On Thursday night, Pulitzer Prize-winning American historian Joseph Ellis was in town for a timely conversation at City Arts & Lectures to discuss his latest book, “The Quartet,” about the formation of the country during what he calls the “second American revolution” in the years 1783 to 1789.
Asked why he spends so much time on the first decades of American history — “The Quartet” is his ninth book — he said it’s because we are still living within the system the Founding Fathers devised, and that many of our contemporary issues, problems and disagreements are rooted in their original ideas and contradictions.
Ellis invoked famed bank robber Willie Sutton, who when asked why he kept robbing banks after being arrested famously and perhaps falsely was reported as replying, “Because that’s where the money is.” Ellis said he keeps going back to late 18th century to understand our political makeup because “that’s where the money is.”
Nonetheless, Thursday’s conversation eventually wound around to the current political moment, to last week’s election results, the stunning rise of Donald Trump and the sorry state of our divided republic. In Ellis’ view, the dysfunction of today’s do-nothing Congress, our divided and politically entrenched judiciary, the isolated presidency and a furious political mood that no longer has the ability to hear other perspectives or find common ground is a dangerous place for a democracy to find itself.
Listening to each other is a lost art, Ellis suggested. The problem isn’t that we are arguing too much about how to conduct our affairs, but that we’ve stopped arguing at all. Everyone seems to think they know the answers, so the only thing left is to be contemptuous of those who don’t see things the same way. We’ve seen it between the political camps of Hillary Clinton and Bernie Sanders, and between Donald Trump and pretty much everyone else: Outrage is the dominant theme on everyone’s Facebook feed.
Despite all this, San Francisco voted last week to expand affordable housing, and to increase funding for city parks, public health and safety, regional cleanup of Bay wetlands and other worthwhile issues. We saw a closer-than-expected State Senate primary between supervisors Jane Kim and Scott Wiener that promises a tough fight in November and signs that a divided local Democratic Party is leaning more progressive.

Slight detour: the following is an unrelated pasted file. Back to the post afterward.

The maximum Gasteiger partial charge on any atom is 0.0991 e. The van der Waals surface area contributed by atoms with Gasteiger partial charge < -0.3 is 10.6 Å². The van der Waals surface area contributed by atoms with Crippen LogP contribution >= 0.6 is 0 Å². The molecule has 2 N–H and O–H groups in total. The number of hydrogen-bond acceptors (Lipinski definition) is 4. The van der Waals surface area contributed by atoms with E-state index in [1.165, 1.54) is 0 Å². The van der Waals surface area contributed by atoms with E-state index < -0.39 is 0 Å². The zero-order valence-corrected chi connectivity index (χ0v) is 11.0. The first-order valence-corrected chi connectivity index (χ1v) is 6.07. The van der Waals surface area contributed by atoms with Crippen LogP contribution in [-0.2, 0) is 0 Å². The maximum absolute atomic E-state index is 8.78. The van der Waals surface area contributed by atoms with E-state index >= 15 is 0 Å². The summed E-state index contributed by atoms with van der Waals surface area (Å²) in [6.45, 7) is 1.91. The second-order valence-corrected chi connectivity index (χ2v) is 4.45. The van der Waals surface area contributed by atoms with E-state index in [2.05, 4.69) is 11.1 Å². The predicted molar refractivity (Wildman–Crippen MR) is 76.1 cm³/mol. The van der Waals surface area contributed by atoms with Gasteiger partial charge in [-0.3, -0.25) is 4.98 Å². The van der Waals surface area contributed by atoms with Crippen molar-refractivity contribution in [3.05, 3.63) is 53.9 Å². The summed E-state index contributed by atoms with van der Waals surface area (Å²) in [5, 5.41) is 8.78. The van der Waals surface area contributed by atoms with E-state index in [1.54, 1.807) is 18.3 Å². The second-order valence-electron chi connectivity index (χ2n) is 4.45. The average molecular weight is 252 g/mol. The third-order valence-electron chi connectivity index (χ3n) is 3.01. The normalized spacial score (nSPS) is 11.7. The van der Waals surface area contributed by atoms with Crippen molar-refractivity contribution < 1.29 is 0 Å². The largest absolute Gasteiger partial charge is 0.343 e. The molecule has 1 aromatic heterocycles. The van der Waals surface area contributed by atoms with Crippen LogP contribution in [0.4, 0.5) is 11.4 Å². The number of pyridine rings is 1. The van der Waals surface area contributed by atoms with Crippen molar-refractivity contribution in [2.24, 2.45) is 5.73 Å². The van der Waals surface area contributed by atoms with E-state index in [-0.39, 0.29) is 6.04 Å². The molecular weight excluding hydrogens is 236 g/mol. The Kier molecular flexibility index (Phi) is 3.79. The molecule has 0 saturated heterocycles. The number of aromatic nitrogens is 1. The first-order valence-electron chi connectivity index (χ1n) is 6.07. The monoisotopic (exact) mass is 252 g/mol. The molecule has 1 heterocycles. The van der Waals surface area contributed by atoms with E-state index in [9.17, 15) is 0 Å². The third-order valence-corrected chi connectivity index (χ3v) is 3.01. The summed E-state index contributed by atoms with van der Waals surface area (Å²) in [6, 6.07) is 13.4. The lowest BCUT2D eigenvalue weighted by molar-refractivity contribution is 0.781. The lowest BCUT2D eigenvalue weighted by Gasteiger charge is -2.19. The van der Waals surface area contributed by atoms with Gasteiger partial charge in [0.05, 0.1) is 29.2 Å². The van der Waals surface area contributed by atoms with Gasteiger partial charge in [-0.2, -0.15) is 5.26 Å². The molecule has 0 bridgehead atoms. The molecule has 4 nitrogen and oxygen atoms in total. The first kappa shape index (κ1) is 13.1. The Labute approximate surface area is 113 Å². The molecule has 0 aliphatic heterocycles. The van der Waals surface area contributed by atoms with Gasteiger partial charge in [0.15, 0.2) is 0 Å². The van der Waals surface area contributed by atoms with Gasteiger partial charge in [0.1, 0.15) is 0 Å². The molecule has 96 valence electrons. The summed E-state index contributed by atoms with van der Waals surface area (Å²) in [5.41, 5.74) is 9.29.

Along with the many good reasons to be jaded about the political process — the corrupting influence of money, dishonesty on the campaign trail, the system’s favor of the status quo — elections also are a rare time for elected officials, and those aspiring to be, to exchange ideas of significance for the public good, define their priorities and be held accountable. In politics, the process is as important as the result. Civic dialogue is only emboldened by aggressively vigorous participation.
Voter turnout in San Francisco last week was just shy of 45 percent — the same level it was in last November’s election, according to the S.F. Department of Elections. The fact that less than half of The City’s registered voters cared to cast a ballot last week, not to mention how many others might be eligible to vote but remain unregistered, is not an impressive showing.
Thankfully, we have a few leaders focused on trying to enlarge The City’s electorate, to encourage more political engagement by giving some disenfranchised groups some skin in the game.
On election day, Supervisor Eric Mar introduced a charter amendment to allow non-U.S. citizens who are parents, caregivers or legal guardians of city students to vote in school board elections. It’s not a new idea. Similar measures were rejected by voters in 2004 and 2010, but Mar hoped the third time would be the charm. Especially at a time when anti-immigration fervor is on the rise nationally, giving our resident non-citizens in San Francisco a voice in elections that directly impact their families — power over their children’s education — is a way to defend and reaffirm our inclusive values and build community engagement.
The amendment is expected to be on the November ballot, alongside another measure to broaden the electorate: lowering The City’s voting age to age 16. Earlier this month, the Board of Supervisors lined up behind the measure to place it on the ballot.
As November approaches, there will be a lot to fight about.
“Argument is the answer,” Ellis said last week from the stage at San Francisco’s Nourse Theater.